LORD  BYRON  and  his  TIMES
Documents Biography Criticism

Samuel Rogers and his Contemporaries
Lord Brougham to Samuel Rogers, 3 February 1852

Vol. I Contents
Chapter I. 1803-1805.
Chapter II. 1805-1809.
Chapter III. 1810-1812.
Chapter IV. 1813-1814.
Chapter V. 1814-1815.
Chapter VI. 1815-1816.
Chapter VII. 1816-1818.
Chapter VIII. 1818-19.
Chapter IX. 1820-1821.
Chapter X. 1822-24.
Chapter XI. 1825-1827.
Vol. II Contents
Chapter I. 1828-1830.
Chapter II. 1831-34.
Chapter III. 1834-1837.
Chapter IV. 1838-41.
Chapter V. 1842-44.
Chapter VI. 1845-46.
Chapter VII. 1847-50.
Chapter VIII. 1850
Chapter IX. 1851.
Chapter X. 1852-55.
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‘Grafton Street: 3rd February, 1852.

‘My dear Rogers,—I called this morning in St. James’s Place, being the first hour I have had to myself since I returned the other day, and I was sorry not to find you come back; though much gratified with the good accounts of you.

‘We are now all in suspense as to the course matters will take on Palmerston’s affair, some supposing, as the newspapers of the morning say, that it will lead to no debate or even talk at all; but I am confident that is impossible, and that P. will go into his whole case, and then J. Russell will be obliged to give his account also.1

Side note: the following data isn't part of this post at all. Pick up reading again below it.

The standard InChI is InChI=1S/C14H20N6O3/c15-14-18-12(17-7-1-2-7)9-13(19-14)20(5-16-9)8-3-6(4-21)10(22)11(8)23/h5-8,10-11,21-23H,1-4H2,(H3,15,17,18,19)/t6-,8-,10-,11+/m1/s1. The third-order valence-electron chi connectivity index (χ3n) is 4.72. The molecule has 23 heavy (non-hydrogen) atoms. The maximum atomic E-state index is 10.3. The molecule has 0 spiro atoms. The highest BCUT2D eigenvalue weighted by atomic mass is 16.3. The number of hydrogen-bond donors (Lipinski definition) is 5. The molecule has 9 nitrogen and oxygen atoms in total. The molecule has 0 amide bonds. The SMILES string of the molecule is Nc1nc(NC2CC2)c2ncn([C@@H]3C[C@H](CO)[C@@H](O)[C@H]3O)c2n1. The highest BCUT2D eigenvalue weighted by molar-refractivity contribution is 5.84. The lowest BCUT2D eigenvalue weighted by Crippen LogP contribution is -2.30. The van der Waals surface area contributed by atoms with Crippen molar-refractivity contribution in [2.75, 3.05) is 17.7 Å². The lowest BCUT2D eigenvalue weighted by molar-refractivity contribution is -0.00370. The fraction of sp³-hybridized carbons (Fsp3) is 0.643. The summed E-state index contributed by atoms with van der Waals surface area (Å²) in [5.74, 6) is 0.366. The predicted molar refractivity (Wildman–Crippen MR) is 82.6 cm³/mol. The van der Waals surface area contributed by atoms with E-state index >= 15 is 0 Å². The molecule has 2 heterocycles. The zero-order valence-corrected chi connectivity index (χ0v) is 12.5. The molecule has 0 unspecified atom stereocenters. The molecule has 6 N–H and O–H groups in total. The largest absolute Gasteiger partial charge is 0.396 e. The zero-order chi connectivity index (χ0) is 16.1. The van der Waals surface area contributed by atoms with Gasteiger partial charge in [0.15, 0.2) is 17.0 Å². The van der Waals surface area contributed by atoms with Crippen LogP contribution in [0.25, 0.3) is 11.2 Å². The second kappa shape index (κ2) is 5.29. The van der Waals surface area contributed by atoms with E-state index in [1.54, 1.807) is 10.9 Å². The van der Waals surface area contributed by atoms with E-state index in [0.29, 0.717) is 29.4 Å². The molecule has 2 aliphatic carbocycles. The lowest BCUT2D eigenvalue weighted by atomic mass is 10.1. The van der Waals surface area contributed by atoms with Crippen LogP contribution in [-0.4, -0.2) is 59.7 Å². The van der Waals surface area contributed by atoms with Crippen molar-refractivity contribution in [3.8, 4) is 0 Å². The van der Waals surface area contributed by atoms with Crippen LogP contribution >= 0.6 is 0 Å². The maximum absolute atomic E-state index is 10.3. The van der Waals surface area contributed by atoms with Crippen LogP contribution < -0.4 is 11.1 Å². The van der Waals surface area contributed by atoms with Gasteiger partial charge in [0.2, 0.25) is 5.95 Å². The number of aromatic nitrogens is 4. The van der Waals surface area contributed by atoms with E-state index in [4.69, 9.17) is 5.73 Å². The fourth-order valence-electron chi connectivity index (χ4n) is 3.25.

‘The far more important matter of the alarm from France will, I hope and trust, be delicately handled; and that we shall not be exposed to the frightful risk of a misunderstanding by any offensive expressions in any quarter. It is a sad thing to have outlived all free government in that country, as you and I have done. But it is their own affair and not ours, and there is no use and much harm in abusing them whether they may be deserving of blame or of pity.

‘We are all in hopes of soon seeing you again in town.

‘Believe me very sincerely yours,
H. Brougham.’